It took exactly one year for the SUBARU Legacy B4 GT300 to go from zero to hero in SUPER GT's most widely-subscribed class – and what a journey it has been.
Last year's debut of the car (at the Suzuka 700-km event in August) was a bit of a disaster as the car suffered mechanical failure during qualifying. It was a bitter pill for the crack R&D Sport team, entrusted by STI with the development of their latest charger. Two titans in Japanese motorsport coming together would surely produce an instant hit, wouldn't they?
For the remaining rounds of the 2009 season the team made steady progress – but were still massively behind pole time in this hugely competitive class. By the opening round of this year's campaign however (pictured) the car had made considerable progress. Even at this early stage the progress was undeniable.
And in the race, the car was passing rivals like the Taisan Porsche (which ironically took pole last time out in Round 6, also at Suzuka). The winter had been well worth all the hard work the team had undertaken. It has to be said though, R&D Sport are one of the most incredibly well-equipped outfits in the country. I remember on a visit to their Atsugi facility about three years ago, when Director Motojima-san was kind enough to give me a tour round. We came upon the autoclaves, rather a large area, and I gave a puzzled look at this one cavernous thing, over sixty feet long. Immediately, Motojima-san reassured me, saying,"Oh, this autoclave has nothing to do with cars. It's used purely for rocket components." Alrighty then. THAT, ladies and gentlemen, is Japan. Kickass in a different kinda way.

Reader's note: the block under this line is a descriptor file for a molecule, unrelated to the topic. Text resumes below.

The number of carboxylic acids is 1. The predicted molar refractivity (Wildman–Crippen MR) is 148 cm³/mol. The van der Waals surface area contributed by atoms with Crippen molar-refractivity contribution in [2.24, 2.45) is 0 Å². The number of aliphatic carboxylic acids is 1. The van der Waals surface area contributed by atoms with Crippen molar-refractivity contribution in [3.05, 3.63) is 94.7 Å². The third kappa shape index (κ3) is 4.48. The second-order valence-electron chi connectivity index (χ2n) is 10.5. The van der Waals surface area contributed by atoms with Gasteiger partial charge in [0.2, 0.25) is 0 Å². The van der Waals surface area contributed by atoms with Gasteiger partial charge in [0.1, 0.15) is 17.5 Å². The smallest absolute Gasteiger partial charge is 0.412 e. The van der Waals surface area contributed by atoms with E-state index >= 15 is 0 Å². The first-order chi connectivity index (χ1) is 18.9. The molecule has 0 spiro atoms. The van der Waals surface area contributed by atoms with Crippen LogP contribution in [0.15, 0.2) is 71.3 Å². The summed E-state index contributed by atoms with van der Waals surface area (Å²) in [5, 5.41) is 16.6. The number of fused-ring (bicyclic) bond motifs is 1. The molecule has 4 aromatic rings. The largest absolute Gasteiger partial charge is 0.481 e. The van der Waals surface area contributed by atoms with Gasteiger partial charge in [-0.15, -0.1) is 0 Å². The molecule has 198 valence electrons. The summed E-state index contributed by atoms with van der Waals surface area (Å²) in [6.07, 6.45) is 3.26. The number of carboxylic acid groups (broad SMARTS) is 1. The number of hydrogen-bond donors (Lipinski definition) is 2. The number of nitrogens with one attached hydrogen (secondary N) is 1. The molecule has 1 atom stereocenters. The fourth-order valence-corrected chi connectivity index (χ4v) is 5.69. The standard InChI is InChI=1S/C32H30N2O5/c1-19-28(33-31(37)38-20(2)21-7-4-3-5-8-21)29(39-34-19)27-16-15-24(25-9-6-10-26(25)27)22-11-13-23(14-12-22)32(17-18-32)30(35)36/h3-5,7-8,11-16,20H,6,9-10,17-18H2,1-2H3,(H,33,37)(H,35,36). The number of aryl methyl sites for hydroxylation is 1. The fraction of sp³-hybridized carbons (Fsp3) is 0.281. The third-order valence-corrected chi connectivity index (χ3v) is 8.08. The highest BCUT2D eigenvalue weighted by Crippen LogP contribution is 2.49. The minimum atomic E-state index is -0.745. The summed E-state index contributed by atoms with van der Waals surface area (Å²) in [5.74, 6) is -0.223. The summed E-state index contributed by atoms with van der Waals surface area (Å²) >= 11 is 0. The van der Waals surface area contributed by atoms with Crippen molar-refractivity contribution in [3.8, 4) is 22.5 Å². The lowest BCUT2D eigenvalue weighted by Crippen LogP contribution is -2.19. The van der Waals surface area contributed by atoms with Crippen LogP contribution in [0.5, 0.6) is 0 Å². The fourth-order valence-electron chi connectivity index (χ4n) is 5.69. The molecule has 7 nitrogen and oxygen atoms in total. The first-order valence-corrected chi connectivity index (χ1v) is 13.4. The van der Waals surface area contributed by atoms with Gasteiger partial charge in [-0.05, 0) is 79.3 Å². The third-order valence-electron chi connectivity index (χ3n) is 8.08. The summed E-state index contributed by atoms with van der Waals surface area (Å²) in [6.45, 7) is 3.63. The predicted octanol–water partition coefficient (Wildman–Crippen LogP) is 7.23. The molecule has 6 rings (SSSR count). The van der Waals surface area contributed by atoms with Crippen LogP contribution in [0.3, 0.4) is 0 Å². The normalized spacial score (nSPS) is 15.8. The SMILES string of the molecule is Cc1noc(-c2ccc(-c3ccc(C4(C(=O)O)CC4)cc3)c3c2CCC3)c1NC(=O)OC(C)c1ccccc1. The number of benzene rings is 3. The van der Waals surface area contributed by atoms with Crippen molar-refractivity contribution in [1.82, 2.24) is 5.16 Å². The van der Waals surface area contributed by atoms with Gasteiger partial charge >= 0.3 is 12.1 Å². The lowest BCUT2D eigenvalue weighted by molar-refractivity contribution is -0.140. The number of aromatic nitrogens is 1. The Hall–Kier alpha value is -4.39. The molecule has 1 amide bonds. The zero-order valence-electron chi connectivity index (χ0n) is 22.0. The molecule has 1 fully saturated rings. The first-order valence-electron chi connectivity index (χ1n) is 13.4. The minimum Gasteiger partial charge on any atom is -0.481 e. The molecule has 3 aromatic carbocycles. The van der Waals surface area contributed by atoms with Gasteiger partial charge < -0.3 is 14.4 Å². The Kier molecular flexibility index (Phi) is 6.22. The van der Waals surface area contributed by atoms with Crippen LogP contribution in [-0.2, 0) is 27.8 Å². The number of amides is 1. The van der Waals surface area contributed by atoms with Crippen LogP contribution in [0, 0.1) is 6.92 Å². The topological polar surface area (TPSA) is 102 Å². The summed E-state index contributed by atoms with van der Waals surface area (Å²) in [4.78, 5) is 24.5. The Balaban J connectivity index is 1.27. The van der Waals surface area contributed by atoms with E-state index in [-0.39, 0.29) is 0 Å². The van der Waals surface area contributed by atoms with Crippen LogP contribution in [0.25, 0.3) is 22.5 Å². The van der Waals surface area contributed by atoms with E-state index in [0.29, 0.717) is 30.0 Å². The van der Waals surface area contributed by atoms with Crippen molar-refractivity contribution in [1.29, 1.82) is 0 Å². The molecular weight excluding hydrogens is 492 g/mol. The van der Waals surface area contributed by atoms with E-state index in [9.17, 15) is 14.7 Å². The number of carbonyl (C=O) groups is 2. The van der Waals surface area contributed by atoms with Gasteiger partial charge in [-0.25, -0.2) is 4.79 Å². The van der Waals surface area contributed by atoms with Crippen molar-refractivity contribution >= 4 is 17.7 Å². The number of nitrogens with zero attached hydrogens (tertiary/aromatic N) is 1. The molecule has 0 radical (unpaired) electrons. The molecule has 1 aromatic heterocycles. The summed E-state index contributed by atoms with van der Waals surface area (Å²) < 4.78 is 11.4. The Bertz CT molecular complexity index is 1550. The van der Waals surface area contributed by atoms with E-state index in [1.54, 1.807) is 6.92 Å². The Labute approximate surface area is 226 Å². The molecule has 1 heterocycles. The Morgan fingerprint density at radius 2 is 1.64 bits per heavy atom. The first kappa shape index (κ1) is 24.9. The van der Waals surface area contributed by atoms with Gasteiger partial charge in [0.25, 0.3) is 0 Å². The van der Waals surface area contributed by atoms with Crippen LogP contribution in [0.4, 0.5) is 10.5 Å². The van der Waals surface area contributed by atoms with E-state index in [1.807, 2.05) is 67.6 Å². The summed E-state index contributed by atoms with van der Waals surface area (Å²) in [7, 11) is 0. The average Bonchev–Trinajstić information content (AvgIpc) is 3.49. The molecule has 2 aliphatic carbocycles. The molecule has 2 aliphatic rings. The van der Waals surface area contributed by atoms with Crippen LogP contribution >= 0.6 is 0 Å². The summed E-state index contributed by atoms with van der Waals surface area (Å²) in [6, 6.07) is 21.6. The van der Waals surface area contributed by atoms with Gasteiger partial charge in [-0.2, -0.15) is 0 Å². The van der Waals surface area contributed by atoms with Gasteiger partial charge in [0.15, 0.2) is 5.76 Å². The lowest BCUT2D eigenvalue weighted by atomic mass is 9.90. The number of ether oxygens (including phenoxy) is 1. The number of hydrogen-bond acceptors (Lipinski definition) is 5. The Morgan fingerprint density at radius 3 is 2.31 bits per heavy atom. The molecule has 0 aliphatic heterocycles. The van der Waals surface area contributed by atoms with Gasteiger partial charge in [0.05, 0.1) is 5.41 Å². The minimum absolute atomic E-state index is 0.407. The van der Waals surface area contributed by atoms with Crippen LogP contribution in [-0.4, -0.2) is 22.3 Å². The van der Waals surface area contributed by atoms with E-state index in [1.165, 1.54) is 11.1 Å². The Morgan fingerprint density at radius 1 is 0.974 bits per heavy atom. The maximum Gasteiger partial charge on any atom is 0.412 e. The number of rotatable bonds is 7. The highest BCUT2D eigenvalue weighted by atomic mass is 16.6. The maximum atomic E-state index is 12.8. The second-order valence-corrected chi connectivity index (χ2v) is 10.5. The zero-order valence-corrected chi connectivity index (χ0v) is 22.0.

OK, back to my story…In the season's second race at Okayama in April, the car qualified 18th and finished 12th. Progress was being made, but it was no cake-walk. Then in Round 3, the 400km event at Fuji Speedway, the Legacy lined up 20th on the grid, but failed to finish after retiring at 1/3 distance. The decision was made to sit out the next race (allowed under the very accommodating regulations), the series' only overseas event at Sepang in June, using the break to conduct further development (also allowed in-season) before the next domestic event on the calendar, the end-of-July race at SUGO.
When the team showed up for Round 5, there was an air of confidence – a quiet, calm assertiveness permeated the air. They lined up 11th in qualifying, and in the race (initially anyway) showed remarkable pace.
The Legacy jumped three positions on the opening lap, running eighth at the completion of the first tour. From there, starting driver Kouta Sasaki kept up the pressure on those ahead (he's really good at that, and the perfect driver partner to three-time GT300 champion Tetsuya Yamano).
By the time Sasaki pitted on lap 34 he was third in class. Here's the SUBARU running with the top contenders in the class.
Later on, a spin just by the pit lane exit cost considerable time, and there were other delays too – but the point had been clearly made; they were here to fight – and once all the pieces fit, they were going to score.
So to Suzuka. Known as the toughest event on the calendar – in part due to the heat (Japan is crazy tropical) and the race distance, this is the most brutal test of man and machine in the series. Once again, the Legacy took 11th in qualifying – though it was only a hair away from making it into S3 (this event using a knockout format, as opposed to the regularly utilised Super Lap) – which decided the top ten on the starting grid.
In the race, the car performed perfectly. When all the pieces fit….
The sliver machine was passing title contenders early on.
Continuing to move up, the Legacy was 2nd in class after only 35 laps (of 121). This must surely have been ominous for the rest of the GT300 field. It took over the top spot on lap 83, staying there for good from lap 89. The car had finally arrived, and with aplomb, securing victory in what is surely the most challenging event on the SUPER GT calendar. The future for the Legacy seems to be one of fortune – if their performance thus far is anything to go by. And I think it just might be.
– Len Clarke